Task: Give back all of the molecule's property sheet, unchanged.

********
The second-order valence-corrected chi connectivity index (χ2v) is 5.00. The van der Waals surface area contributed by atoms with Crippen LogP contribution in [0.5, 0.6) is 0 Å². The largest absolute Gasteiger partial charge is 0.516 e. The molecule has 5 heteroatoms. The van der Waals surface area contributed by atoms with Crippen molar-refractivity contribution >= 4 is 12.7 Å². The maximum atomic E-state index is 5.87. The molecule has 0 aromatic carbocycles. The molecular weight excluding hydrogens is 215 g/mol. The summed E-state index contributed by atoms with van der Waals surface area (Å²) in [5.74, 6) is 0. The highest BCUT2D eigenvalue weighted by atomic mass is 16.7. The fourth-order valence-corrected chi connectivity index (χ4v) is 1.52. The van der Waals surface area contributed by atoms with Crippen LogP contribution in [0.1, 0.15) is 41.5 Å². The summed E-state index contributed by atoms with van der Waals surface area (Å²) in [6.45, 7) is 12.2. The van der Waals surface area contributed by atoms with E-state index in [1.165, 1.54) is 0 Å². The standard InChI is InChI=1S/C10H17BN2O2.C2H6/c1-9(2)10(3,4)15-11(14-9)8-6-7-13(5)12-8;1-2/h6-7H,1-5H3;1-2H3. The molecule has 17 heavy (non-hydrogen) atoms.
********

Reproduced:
The second-order valence-corrected chi connectivity index (χ2v) is 5.00. The van der Waals surface area contributed by atoms with Crippen LogP contribution in [0.5, 0.6) is 0 Å². The largest absolute Gasteiger partial charge is 0.516 e. The molecule has 5 heteroatoms. The van der Waals surface area contributed by atoms with Crippen molar-refractivity contribution >= 4 is 12.7 Å². The maximum atomic E-state index is 5.87. The molecule has 0 aromatic carbocycles. The molecular weight excluding hydrogens is 215 g/mol. The summed E-state index contributed by atoms with van der Waals surface area (Å²) in [5.74, 6) is 0. The highest BCUT2D eigenvalue weighted by atomic mass is 16.7. The fourth-order valence-corrected chi connectivity index (χ4v) is 1.52. The van der Waals surface area contributed by atoms with Crippen LogP contribution in [0.1, 0.15) is 41.5 Å². The summed E-state index contributed by atoms with van der Waals surface area (Å²) in [6.45, 7) is 12.2. The van der Waals surface area contributed by atoms with E-state index in [1.165, 1.54) is 0 Å². The standard InChI is InChI=1S/C10H17BN2O2.C2H6/c1-9(2)10(3,4)15-11(14-9)8-6-7-13(5)12-8;1-2/h6-7H,1-5H3;1-2H3. The molecule has 17 heavy (non-hydrogen) atoms.